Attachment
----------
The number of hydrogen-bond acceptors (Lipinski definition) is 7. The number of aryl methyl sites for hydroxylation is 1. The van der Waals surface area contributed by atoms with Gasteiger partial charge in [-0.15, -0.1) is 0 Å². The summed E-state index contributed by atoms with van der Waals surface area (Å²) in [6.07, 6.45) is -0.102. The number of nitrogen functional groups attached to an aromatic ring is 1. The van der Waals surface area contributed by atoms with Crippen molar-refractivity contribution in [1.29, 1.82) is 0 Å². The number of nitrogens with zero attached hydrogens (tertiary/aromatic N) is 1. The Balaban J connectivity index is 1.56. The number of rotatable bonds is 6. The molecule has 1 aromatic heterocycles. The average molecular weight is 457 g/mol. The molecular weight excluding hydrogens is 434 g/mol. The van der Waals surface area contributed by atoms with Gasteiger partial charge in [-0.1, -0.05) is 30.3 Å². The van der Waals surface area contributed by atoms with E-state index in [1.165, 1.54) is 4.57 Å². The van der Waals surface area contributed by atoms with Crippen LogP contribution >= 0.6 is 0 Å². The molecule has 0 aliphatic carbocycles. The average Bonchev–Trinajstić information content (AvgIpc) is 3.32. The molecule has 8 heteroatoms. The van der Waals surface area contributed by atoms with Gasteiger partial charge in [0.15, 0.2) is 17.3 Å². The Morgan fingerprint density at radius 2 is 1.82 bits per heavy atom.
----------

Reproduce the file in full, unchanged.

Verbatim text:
The number of hydrogen-bond acceptors (Lipinski definition) is 7. The number of aryl methyl sites for hydroxylation is 1. The van der Waals surface area contributed by atoms with Gasteiger partial charge in [-0.15, -0.1) is 0 Å². The summed E-state index contributed by atoms with van der Waals surface area (Å²) in [6.07, 6.45) is -0.102. The number of nitrogen functional groups attached to an aromatic ring is 1. The van der Waals surface area contributed by atoms with Crippen molar-refractivity contribution in [1.29, 1.82) is 0 Å². The number of nitrogens with zero attached hydrogens (tertiary/aromatic N) is 1. The Balaban J connectivity index is 1.56. The number of rotatable bonds is 6. The molecule has 1 aromatic heterocycles. The average molecular weight is 457 g/mol. The molecular weight excluding hydrogens is 434 g/mol. The van der Waals surface area contributed by atoms with Gasteiger partial charge in [-0.1, -0.05) is 30.3 Å². The van der Waals surface area contributed by atoms with E-state index in [1.165, 1.54) is 4.57 Å². The van der Waals surface area contributed by atoms with Crippen LogP contribution >= 0.6 is 0 Å². The molecule has 0 aliphatic carbocycles. The average Bonchev–Trinajstić information content (AvgIpc) is 3.32. The molecule has 8 heteroatoms. The van der Waals surface area contributed by atoms with Gasteiger partial charge in [0.15, 0.2) is 17.3 Å². The Morgan fingerprint density at radius 2 is 1.82 bits per heavy atom.